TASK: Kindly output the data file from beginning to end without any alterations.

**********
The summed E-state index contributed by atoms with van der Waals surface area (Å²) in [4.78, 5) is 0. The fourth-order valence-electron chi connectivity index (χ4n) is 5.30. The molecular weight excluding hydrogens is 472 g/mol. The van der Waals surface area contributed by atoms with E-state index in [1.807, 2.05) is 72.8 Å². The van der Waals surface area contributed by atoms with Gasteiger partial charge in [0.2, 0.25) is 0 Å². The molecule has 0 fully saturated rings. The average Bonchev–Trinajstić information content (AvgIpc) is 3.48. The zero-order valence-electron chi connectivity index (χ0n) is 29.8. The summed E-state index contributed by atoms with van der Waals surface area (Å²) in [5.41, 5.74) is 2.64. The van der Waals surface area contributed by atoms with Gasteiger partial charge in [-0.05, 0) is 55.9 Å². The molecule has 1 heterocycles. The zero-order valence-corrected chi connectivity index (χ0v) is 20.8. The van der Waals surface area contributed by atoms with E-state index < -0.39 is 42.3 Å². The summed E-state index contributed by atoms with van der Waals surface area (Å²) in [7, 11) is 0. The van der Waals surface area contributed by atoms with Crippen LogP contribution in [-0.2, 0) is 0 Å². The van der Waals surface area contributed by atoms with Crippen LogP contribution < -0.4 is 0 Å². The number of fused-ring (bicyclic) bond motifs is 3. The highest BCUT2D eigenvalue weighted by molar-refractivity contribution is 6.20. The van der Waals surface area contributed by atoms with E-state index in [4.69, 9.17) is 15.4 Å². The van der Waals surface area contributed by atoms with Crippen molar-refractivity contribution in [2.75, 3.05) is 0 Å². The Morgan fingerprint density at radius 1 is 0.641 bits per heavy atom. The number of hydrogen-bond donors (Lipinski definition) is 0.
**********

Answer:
The summed E-state index contributed by atoms with van der Waals surface area (Å²) in [4.78, 5) is 0. The fourth-order valence-electron chi connectivity index (χ4n) is 5.30. The molecular weight excluding hydrogens is 472 g/mol. The van der Waals surface area contributed by atoms with E-state index in [1.807, 2.05) is 72.8 Å². The van der Waals surface area contributed by atoms with Gasteiger partial charge in [0.2, 0.25) is 0 Å². The molecule has 0 fully saturated rings. The average Bonchev–Trinajstić information content (AvgIpc) is 3.48. The zero-order valence-electron chi connectivity index (χ0n) is 29.8. The summed E-state index contributed by atoms with van der Waals surface area (Å²) in [5.41, 5.74) is 2.64. The van der Waals surface area contributed by atoms with Gasteiger partial charge in [-0.05, 0) is 55.9 Å². The molecule has 1 heterocycles. The zero-order valence-corrected chi connectivity index (χ0v) is 20.8. The van der Waals surface area contributed by atoms with E-state index < -0.39 is 42.3 Å². The summed E-state index contributed by atoms with van der Waals surface area (Å²) in [7, 11) is 0. The van der Waals surface area contributed by atoms with Crippen LogP contribution in [-0.2, 0) is 0 Å². The van der Waals surface area contributed by atoms with Crippen LogP contribution < -0.4 is 0 Å². The number of fused-ring (bicyclic) bond motifs is 3. The highest BCUT2D eigenvalue weighted by molar-refractivity contribution is 6.20. The van der Waals surface area contributed by atoms with E-state index in [4.69, 9.17) is 15.4 Å². The van der Waals surface area contributed by atoms with Crippen molar-refractivity contribution in [2.75, 3.05) is 0 Å². The Morgan fingerprint density at radius 1 is 0.641 bits per heavy atom. The number of hydrogen-bond donors (Lipinski definition) is 0.